The school year is coming to a close and that means high school graduations. This coming weekend I will be bringing greetings to the graduates of Catholic Central High School in Lethbridge and St. Michael’s School in Pincher Creek. I always look forward to addressing our graduating students. They are our future and they represent the collective effort of their parents, our schools and our parishes. Regardless of the graduation theme, I always try and leave them with a reminder of the importance of faith in their life, purpose in their work and love in their heart. It really is a simple formula to find joy. And so, I close my May message with a blessing for our graduates and a wish that they find Shalom in their lives… perfect balance. God Bless!


Mythical barriers to transformation

In the last couple of weeks, I’ve either read or been told that Provincial Achievement Tests (PAT’s) and some other standardized tests are barriers for teachers and systems to transform. I’ve made my beliefs about Provincial Achievement Tests well known to our administrators. I had hoped that this message was also firmly established within our staff and community but alas, assuming is never a good idea. When I hear that PAT’s cause us to teach to the test and not be creative or innovative in the classroom, well… my blood boils and my blood pressure soars!

In Alberta, individual teachers are not evaluated or ranked on PAT results. In fact, I have never heard of a teacher in my travels being terminated for low PAT results.  It doesn’t happen, it is a myth! The only person that can truly be “fired” for low PAT results is me, the superintendent. And so, if it is my neck on the line, and I’ve communicated my belief on PAT’s, why do we continue to allow this mythical barrier? There is some merit that schools may be driven to push PAT results given that they are ranked by external organizations. I find this practice reprehensible because school learning environments have far more depth than just test results and most often the comparisons from school to school are very unfair.  Both schools and divisions are provided an Accountability Pillar report card by the government that highlights test results as well. These color-coded reports can cause some angst when there is more red and orange than blue and green. However, I am a staunch believer that a focus on excellent teaching will lead to excellent results, no matter matter how it is measured. The research is still very clear that the number one contributor to student learning is the quality of the teacher in front of the students!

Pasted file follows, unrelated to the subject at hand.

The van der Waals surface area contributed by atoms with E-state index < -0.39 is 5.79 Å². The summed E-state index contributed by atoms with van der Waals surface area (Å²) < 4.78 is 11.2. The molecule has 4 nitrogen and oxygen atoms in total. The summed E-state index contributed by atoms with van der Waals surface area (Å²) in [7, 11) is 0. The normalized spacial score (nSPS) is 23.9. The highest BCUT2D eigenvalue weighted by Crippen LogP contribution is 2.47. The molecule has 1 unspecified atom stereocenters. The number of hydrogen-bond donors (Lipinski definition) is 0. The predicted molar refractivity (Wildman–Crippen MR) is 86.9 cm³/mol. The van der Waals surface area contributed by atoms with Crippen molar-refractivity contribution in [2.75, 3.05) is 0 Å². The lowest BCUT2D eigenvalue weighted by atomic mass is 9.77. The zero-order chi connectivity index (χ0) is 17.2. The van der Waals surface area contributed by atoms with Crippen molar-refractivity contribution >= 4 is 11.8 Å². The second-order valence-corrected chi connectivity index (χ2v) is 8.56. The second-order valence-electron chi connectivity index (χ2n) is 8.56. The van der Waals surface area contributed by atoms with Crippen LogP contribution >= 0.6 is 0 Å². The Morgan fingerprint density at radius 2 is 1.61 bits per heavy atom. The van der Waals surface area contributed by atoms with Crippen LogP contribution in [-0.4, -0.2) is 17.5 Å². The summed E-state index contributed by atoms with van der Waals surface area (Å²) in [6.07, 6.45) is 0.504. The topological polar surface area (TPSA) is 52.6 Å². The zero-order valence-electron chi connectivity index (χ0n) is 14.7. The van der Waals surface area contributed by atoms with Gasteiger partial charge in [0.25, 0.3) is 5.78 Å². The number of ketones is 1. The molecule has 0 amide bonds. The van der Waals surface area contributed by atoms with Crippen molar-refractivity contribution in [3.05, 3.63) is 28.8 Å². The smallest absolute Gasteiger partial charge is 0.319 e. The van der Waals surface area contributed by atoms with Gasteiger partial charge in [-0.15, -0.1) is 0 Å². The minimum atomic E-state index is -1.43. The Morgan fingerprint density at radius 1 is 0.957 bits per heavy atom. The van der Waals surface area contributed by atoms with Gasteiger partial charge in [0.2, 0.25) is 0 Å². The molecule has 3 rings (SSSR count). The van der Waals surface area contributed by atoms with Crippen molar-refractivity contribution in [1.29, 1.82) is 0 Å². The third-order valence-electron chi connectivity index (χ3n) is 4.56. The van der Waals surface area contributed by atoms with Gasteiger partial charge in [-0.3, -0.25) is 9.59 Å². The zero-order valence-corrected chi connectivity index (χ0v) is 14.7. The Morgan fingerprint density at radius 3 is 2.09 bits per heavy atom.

At our recent AISI School Team planning session, I spoke about measures in general and for our upcoming focus on student engagement. I truly believe that the more intellectually engaged our students are, the more student learning will occur. I’m all about student learning!  We need to be able to measure where students are currently (benchmark) and where they need to get to (outcome). We need to measure improvement. We need to measure learning on a daily, weekly, monthly and yearly basis and we need to celebrate that learning. There is no possible way that PAT’s written every three years can measure the learning we need to measure in education. We need our teachers to recognize and eliminate mythical barriers and provide them with freedom to explore opportunities.

I recognize there are real barriers in education. Our Alberta curriculum with the vast number of outcomes is certainly a barrier. However, the current work within the department on Curriculum Redesign is exciting and should result in creating increased opportunities for our students. Regardless, real barriers must not stifle our move to meeting the needs of every child. We cannot afford to stop the great work of transformation because of real or mythical barriers. Student learning has to be the constant in our classrooms, our schools and our divisions. The parameters currently established may be more restrictive than we wish but within that structure we must maximize flexibility, innovation and creativity. One of our first steps is to eliminate our fear, tolerance and acceptance of mythical barriers. Our students deserve that!

A message to the government

Tomorrow, Albertans go to the polls. This provincial election has been one of the most intriguing in many years as there appears to be no clear cut majority. However, that decision will be left up to all of the people who cast their votes for the candidate and party of their choice. My blog today is not meant to be leading but rather, I want to express a message to the government regarding education regardless of the winning party. Education is on the cusp of greatness and therefore as a passionate educator, I desire that our government and for that matter any government provides an ear to the right people to continue this massive transformation. So here goes…